Toward the end of the 1628 pamphlet A Briefe Description of the Notorious Life of Iohn Lambe, the pamphleteer describes the violence a crowd inflicts on John Lambe, a cunning man who dabbled in the dark arts. This violence, ultimately fatal, seems to be a response to Lambe's rape of an eleven-year-old child, a rape which he is convicted of but ultimately pardoned for. Earlier in his career, however, Lambe is indicted for using magic to disable the body of a gentleman as well as for invoking evil spirits. What connection exists between the charges against Lambe as a witch and magician and the charges against him as a rapist? This essay argues that long before Lambe gives those around him a basis for violence, he triggers anxieties about what he is, and that these anxieties play a role in the violence against him. The text of A Briefe Description demonstrates the way mechanisms of justice ultimately repeat—reenact and perform—versions of the crimes they seek to examine.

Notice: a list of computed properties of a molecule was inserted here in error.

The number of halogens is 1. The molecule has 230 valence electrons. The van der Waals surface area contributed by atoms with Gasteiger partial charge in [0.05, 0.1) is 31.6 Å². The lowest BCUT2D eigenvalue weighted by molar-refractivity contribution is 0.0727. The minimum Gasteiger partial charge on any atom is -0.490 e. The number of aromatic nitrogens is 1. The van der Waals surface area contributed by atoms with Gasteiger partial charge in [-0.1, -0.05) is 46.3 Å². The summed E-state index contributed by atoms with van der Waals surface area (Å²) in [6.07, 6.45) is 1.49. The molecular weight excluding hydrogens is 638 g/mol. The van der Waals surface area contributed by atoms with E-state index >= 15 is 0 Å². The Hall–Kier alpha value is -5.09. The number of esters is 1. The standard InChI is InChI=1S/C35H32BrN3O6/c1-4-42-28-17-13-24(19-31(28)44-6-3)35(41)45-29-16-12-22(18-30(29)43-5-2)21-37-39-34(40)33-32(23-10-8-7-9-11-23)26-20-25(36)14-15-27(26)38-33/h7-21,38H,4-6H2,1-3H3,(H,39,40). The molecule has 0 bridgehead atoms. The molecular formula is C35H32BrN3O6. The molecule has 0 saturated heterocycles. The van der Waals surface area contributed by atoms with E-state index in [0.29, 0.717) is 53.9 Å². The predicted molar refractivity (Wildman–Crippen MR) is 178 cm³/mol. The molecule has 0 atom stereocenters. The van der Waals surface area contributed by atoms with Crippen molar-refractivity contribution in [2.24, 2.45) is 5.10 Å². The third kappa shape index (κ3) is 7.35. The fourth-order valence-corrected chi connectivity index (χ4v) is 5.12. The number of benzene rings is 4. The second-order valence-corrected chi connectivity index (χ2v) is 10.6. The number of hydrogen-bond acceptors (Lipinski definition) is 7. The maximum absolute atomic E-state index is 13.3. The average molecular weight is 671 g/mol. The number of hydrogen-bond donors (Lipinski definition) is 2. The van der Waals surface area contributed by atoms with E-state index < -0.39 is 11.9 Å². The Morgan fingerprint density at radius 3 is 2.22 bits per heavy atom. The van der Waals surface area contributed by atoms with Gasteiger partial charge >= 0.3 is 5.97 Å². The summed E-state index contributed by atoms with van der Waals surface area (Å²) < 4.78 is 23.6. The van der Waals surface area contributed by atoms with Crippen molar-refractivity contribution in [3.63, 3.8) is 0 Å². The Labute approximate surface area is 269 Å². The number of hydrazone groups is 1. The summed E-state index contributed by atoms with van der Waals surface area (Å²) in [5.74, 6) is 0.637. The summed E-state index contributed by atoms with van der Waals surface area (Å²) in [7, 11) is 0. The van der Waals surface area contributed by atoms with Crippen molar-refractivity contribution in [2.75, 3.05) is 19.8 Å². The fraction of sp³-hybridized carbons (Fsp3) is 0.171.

Wicked Mysteries and Notorious Conjurors: Magic, Rape, and Violence in Two Early Modern Pamphlets
Laura Levine; Wicked Mysteries and Notorious Conjurors: Magic, Rape, and Violence in Two Early Modern Pamphlets. Journal of Medieval and Early Modern Studies 1 September 2021; 51 (3): 533–551. doi: https://doi.org/10.1215/10829636-9295058
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